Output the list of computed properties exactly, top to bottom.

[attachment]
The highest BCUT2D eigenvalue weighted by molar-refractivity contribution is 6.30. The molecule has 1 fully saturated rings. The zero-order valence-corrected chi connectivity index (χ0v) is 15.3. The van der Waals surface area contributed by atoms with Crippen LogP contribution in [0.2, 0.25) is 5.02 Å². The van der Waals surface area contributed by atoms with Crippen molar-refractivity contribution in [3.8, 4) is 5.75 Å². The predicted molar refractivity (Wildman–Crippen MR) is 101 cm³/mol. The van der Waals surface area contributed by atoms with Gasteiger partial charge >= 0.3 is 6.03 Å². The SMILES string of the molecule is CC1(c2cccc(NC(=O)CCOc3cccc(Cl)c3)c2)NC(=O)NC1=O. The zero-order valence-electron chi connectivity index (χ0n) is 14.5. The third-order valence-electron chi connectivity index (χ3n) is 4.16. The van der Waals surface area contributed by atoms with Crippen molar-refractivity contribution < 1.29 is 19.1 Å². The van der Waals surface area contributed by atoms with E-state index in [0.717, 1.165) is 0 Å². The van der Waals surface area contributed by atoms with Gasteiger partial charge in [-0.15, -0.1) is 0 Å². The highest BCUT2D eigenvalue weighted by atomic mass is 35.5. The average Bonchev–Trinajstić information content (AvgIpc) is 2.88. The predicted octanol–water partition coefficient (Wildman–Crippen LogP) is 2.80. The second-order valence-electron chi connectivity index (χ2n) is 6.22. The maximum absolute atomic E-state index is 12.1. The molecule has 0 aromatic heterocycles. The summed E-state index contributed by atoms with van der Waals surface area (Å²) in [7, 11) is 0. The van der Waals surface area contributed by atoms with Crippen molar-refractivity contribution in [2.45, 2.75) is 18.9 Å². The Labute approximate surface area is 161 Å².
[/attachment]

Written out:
The highest BCUT2D eigenvalue weighted by molar-refractivity contribution is 6.30. The molecule has 1 fully saturated rings. The zero-order valence-corrected chi connectivity index (χ0v) is 15.3. The van der Waals surface area contributed by atoms with Crippen LogP contribution in [0.2, 0.25) is 5.02 Å². The van der Waals surface area contributed by atoms with Crippen molar-refractivity contribution in [3.8, 4) is 5.75 Å². The predicted molar refractivity (Wildman–Crippen MR) is 101 cm³/mol. The van der Waals surface area contributed by atoms with Gasteiger partial charge >= 0.3 is 6.03 Å². The SMILES string of the molecule is CC1(c2cccc(NC(=O)CCOc3cccc(Cl)c3)c2)NC(=O)NC1=O. The zero-order valence-electron chi connectivity index (χ0n) is 14.5. The third-order valence-electron chi connectivity index (χ3n) is 4.16. The van der Waals surface area contributed by atoms with Crippen molar-refractivity contribution < 1.29 is 19.1 Å². The van der Waals surface area contributed by atoms with E-state index in [0.717, 1.165) is 0 Å². The van der Waals surface area contributed by atoms with Gasteiger partial charge in [-0.15, -0.1) is 0 Å². The highest BCUT2D eigenvalue weighted by atomic mass is 35.5. The average Bonchev–Trinajstić information content (AvgIpc) is 2.88. The predicted octanol–water partition coefficient (Wildman–Crippen LogP) is 2.80. The second-order valence-electron chi connectivity index (χ2n) is 6.22. The maximum absolute atomic E-state index is 12.1. The molecule has 0 aromatic heterocycles. The summed E-state index contributed by atoms with van der Waals surface area (Å²) in [7, 11) is 0. The van der Waals surface area contributed by atoms with Crippen molar-refractivity contribution in [2.45, 2.75) is 18.9 Å². The Labute approximate surface area is 161 Å².